Where You Stand; Is Where You Start
Your body’s reference point while standing is called anatomical position; where all the joints are vertically stacked upon each other from the top of your head, through your core, to the bottom of your feet. It’s important to maintain this upright alignment to allow gravity to flow through your body and move through specific bony landmarks; thereby, decreasing unnecessary muscle tension and stress on your body. Unfortunately most of us don’t have “perfect” posture and over a period of time muscle imbalances take us away from this vertical alignment. The 10,000 steps and 20,000 breathes you take on a daily basis are restricted and force other parts of our body to compensate to accomplish “simple” movements. Stretching can be an important part of your solution to increase flexibility and bring harmony to your body.
Stretching to the Rescue:
Before we get started it’s important to understand that you shouldn’t stretch out all muscles the same. The agonist muscle (e.g. biceps) will become short and its antagonist muscle (e.g. triceps) will become long and a muscle that’s chronically shortened will be weak when it attempts to lengthen and a muscle that’s chronically lengthened will be weak when it attempts to shorten. In many instances it’s impossible to know if the short or lengthened muscle is the primary problem. The most practical solution for “a general flexibility routine” encompasses stretching the tight “agonist” muscle while activating the lengthened “antagonist” muscle or in other words contract the opposite muscle group you’re stretching (e.g. stretch biceps/contract triceps); you’re addressing both sides of the joint in a functional manner.
Types of Stretching:
In general terms, and to avoid getting caught up in the stretching controversy, there are two types of stretching: static (without motion) and dynamic (with motion). Yes, there are dozens of different stretching names, but they are mostly derivative of the basic ones we’ll cover. As per usual it’s up to YOU to decide what’s needed for your lifestyle.
Static stretching consists of stretching a muscle as far as possible without pain and then holding that position for 20-30 seconds. This form of relaxed stretching is used to increase flexibility over a long period of time (as in months, not the hold of the stretch), during cool downs to prevent blood pooling and return the muscle to it’s resting position, plus as a measure to relieve spasms and prevent adhesions in muscles that are healing after an injury. The term passive stretching is very similar and the main difference is the use of external force, either a stretching buddy or an exercise apparatus, brings the joint through its range of motion.
Proprioceptive Neuromuscular Facilitation (PNF) is a wide assortment of rehabilitative movements used to re-educate a muscle; however, we’ll only touch upon the stretching aspect. The Contract-Relax technique take advantage of the post isometric relaxation in a muscle to increase its range of motion; for those interested it’s occurs when the Golgi Tendons Organs/GTO sense tension overload and relax a muscle to prevent injury (e.g. a common ankle sprain).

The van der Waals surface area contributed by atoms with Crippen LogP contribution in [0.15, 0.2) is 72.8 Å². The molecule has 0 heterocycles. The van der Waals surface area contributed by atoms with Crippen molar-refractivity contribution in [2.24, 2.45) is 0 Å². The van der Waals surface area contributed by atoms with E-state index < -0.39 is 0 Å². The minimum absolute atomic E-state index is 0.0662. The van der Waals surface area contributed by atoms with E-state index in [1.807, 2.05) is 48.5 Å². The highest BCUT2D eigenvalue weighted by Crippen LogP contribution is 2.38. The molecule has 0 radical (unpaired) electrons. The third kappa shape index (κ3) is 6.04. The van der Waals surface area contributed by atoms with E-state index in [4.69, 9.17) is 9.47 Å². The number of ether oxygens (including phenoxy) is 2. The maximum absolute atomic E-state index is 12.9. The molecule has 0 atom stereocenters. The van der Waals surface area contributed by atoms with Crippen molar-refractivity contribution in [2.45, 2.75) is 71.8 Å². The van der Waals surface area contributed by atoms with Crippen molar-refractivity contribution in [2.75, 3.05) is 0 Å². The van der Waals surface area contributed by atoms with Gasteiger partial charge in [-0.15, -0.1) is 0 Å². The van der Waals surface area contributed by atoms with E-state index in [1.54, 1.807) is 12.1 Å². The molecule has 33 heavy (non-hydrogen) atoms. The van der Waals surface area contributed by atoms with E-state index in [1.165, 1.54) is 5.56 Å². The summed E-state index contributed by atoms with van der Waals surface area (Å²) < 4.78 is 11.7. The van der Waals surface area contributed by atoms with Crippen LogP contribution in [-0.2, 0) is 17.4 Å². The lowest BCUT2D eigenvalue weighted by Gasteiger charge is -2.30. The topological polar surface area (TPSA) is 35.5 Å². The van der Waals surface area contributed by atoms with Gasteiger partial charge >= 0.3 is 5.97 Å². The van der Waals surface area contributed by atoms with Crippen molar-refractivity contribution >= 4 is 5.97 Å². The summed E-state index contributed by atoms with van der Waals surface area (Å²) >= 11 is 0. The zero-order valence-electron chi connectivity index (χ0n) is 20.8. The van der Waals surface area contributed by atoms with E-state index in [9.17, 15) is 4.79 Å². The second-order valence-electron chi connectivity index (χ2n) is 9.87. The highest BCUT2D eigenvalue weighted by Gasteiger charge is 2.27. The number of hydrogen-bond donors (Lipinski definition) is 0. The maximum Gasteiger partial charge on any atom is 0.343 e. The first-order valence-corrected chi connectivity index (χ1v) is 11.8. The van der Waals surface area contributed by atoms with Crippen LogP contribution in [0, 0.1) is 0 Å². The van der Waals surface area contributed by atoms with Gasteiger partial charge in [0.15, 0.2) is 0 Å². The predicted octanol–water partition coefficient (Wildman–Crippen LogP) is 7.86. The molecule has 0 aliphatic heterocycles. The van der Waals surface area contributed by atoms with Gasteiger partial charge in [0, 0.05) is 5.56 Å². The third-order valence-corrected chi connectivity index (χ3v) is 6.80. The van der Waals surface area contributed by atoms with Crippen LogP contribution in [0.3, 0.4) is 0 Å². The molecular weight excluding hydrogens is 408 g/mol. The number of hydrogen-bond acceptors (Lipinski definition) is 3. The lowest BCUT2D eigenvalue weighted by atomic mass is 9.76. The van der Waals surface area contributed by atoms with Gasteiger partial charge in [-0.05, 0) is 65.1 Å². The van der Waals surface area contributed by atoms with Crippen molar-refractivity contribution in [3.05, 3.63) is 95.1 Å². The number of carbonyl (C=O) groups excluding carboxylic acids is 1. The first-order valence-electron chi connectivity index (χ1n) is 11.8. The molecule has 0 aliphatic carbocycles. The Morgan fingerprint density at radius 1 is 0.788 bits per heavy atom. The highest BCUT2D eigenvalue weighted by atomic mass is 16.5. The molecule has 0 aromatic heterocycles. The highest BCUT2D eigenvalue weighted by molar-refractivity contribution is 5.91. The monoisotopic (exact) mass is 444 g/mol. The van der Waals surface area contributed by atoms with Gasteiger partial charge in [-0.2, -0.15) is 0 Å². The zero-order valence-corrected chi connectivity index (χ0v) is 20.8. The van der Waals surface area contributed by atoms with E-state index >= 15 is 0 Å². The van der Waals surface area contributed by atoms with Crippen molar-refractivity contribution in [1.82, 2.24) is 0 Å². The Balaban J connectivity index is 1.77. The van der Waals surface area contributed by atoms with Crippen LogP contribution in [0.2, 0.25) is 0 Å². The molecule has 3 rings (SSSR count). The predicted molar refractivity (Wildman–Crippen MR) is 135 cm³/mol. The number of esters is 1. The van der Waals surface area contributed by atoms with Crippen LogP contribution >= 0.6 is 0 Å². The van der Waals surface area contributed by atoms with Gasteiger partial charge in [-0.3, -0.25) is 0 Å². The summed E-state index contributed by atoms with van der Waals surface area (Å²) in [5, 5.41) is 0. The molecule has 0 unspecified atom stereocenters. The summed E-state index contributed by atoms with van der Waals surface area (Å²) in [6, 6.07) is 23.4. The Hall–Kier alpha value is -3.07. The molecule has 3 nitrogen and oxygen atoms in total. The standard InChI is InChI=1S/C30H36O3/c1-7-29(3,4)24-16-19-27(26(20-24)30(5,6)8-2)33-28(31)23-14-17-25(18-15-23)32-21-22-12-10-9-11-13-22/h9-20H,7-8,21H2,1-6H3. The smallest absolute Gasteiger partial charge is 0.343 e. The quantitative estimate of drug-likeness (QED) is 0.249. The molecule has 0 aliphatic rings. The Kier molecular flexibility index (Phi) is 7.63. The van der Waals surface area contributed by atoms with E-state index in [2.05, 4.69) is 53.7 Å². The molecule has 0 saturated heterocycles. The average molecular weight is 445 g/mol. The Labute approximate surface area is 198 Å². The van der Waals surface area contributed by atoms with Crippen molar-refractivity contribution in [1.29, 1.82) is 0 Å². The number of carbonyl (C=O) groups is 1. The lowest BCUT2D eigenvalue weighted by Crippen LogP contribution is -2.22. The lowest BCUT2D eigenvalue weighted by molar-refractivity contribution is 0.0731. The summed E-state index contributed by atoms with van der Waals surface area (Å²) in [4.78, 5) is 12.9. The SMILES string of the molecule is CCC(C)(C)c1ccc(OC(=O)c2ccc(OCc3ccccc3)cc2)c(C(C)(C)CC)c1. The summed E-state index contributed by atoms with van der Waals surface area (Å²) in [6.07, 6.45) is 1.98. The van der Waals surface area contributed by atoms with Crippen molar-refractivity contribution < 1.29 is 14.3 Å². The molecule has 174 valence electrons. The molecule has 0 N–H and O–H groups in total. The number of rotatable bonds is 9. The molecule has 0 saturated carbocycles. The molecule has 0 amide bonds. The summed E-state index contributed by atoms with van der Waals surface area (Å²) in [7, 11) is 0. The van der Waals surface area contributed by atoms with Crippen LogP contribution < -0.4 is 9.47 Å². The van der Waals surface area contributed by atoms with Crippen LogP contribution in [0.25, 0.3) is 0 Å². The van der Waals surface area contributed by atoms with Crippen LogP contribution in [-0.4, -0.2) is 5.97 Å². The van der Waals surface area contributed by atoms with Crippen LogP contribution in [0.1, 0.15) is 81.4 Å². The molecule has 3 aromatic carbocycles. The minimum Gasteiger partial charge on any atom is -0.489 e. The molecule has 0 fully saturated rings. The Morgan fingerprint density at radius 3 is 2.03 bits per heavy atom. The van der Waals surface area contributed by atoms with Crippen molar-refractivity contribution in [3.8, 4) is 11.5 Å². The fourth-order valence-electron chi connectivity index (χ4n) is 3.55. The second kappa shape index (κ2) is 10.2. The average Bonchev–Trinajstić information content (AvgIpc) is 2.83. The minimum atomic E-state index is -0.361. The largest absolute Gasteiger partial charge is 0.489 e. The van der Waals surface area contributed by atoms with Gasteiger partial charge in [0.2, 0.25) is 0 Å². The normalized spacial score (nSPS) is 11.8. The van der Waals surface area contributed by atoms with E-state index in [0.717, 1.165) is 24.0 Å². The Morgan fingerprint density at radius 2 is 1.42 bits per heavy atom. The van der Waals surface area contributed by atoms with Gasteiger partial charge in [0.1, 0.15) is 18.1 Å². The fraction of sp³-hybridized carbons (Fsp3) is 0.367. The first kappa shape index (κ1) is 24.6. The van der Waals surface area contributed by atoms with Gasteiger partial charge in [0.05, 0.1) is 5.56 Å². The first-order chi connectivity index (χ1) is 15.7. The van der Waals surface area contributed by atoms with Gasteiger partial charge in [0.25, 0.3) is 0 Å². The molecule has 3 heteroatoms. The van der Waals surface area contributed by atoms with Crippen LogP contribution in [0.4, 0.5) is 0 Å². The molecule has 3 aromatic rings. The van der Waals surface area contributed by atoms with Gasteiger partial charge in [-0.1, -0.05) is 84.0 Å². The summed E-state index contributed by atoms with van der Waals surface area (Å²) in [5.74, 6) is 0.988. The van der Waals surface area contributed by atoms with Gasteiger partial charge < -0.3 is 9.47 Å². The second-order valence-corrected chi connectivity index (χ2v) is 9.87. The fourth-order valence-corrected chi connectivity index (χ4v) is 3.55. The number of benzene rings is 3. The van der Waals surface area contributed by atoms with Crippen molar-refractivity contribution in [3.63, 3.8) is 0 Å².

After assuming an initial passive stretch, the muscle being stretched is isometrically (muscle force exerted, but no movement occurs) contracted for 5-10 seconds, after which the muscle is briefly relaxed for 2-3 seconds (GTO causes relaxation), and then immediately subjected to another passive stretch which stretches the muscle even further than the initial passive stretch. This final passive stretch is held for 10-15 seconds. The whole PNF process is to “trick” the muscle spindle fibers that contract a muscle when it’s stretched too far, too fast. The method can also include contracting the antagonist muscle before going deeper into the stretch. For example, stretch your hamstring, isometric contraction of hamstring, and an isometric contraction of the quadriceps as you go deeper into the hamstring stretch.
Dynamic stretching consists of controlled leg and arm swings that take you to the limits of your range of motion and not beyond as in ballistic stretching. An example of dynamic stretching would be slow, controlled leg swings, arm swings, or torso twists as part of a general warm-up for an activity. Your proprioception is allowed to keep track of these controlled movements by providing feedback to the central nervous system (CNS).
Ballistic stretching uses momentum rather than muscular control to increase ROM and allows for bouncing. This form of stretching uses the momentum of a moving body or a limb in an attempt to force it beyond its normal range of motion and is obviously used with discretion, because it can cause microscopic tears that tighten the muscle even further. Your proprioception loses track of such “uncontrolled” movements and there is no feedback to the CNS to alter the outcome of the stretch.
There is a situation where “neural tightness” can make a muscle feel tight and the loss of range of motion is from an overactive nervous system (you are stressed out!) and not structural limitations. For instance, it’s common for people with an anterior tilted pelvic girdle, and increased curve in the lower back, to have the sensation of tight hamstring even though the muscle is already in a lengthened state; so, you’d want to back off stretching the hamstrings and build core strength to stabilize the lumbo-pelvic-hip complex (your core) to address to the problem.
How often to stretch is up to you and totally dependent on why you’re stretching. As a very general rule of thumb it’s beneficial to stretch out daily, but even 3 times a week will maintain flexibility. Lastly, remember to make stretching FUN or you won’t do it; so, listen to music, stretch with a friend, and/or join a class with other like-minded people.